Bob Crow, the former RMT rail and transport union general secretary, died at the tragically young age of 52 three years ago this week. He was without doubt the most high profile union leader of his generation – and that was despite the union he led being one of the smallest. The reasons for this apparent contradiction are to be found in the troika of his personality, politics and power of his members. Here the whole became more than the sum of the parts.
Students and scholars of employment, industrial and labour relations can gain valuable insights into the issues of power, ideology and material interests in work and employment by examining the lessons of his life and legacy.
Here are just a few of the lessons from my biography of Crow called Bob Crow – socialist, leader, fighter which is published this week by Manchester University Press, priced £20.
- The job of being a union leader – at whatever level – is to impart collective confidence and certainty in members – the confidence to fight and the certainty that the battles can be won. This is to engage in transformational leadership, where members collectively become more than they thought they could or would be.
- There is the need to understand how leaders develop socially and politically. Some skills and traits can be taught but others cannot and are generated organically. Classroom lessons and mentoring cannot substitute for being battle hardened.
- Identify where the weak links in your opponents’ chains are and target them ruthlessly. So knowing the ‘where’, the ‘when’ and the ‘how’ become critical in order to develop the leverage to advance and protect members’ interests.
- Understand that strikes need to have both an economic and political force to them. Hurting employers ‘in the pocket’ is important but some will resist no matter the cost so political pressure must also be applied in order to reduce the psychological barrier to capitulating.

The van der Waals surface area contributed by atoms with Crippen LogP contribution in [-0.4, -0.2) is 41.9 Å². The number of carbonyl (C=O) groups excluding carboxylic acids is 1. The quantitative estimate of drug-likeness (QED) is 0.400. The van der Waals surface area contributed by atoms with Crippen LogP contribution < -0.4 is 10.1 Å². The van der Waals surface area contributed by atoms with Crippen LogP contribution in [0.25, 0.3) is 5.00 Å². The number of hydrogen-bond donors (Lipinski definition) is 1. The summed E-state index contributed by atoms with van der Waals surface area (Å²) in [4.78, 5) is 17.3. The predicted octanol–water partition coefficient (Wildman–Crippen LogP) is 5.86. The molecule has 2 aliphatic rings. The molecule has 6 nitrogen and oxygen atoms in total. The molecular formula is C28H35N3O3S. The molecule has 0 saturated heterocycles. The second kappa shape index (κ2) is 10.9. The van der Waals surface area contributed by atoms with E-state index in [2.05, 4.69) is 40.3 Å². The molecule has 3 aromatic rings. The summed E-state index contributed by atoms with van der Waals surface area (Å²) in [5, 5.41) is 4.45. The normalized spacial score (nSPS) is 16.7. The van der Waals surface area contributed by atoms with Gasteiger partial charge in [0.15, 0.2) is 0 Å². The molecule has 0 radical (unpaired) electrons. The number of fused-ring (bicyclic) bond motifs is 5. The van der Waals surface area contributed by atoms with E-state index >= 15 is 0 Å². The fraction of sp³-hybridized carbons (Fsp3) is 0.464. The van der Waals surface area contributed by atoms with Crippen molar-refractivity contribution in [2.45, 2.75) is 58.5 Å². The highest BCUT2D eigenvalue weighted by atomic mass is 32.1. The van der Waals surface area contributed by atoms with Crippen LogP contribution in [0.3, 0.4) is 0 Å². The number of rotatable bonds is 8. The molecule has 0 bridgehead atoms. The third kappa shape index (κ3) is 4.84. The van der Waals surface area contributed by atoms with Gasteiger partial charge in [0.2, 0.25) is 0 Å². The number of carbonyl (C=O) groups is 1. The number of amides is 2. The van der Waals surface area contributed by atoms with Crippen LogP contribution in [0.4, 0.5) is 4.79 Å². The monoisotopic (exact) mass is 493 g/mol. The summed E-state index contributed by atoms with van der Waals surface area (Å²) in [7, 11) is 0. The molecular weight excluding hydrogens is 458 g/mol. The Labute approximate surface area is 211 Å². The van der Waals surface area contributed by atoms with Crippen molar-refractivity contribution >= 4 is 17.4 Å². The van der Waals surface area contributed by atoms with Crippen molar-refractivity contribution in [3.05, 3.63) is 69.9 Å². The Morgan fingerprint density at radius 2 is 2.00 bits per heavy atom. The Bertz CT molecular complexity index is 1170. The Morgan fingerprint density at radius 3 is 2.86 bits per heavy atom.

- Innovate so that old tactics are refreshed and become more powerful. For example, a 24 hour strike held over two days (12 noon to 12 noon) causes more disruption than a simple midnight to midnight strike.
- Be prepared to work with others but always be ready to rely on your own members and don’t let others in the union movement hold you back from pushing ahead. But don’t push any head too far that your union becomes isolated from others.
- Unions that stand up and collectively fight and win for their members – especially through their members’ own actions – are a very attractive proposition. This then becomes a good recruiting sergeant, leading to a virtuous circle where a stronger union recruits more members, and when mobilised, attracts more members.
And, lastly, if you say you are going to fight, you must be prepared to fight if your opponent tries to call your bluff. Only march your troops up to the top of the hill if you are prepared to march them down the other side to confront the enemy.
These and many more lessons are contained in the biography itself.
Gregor Gall, professor of industrial relations at the University of Bradford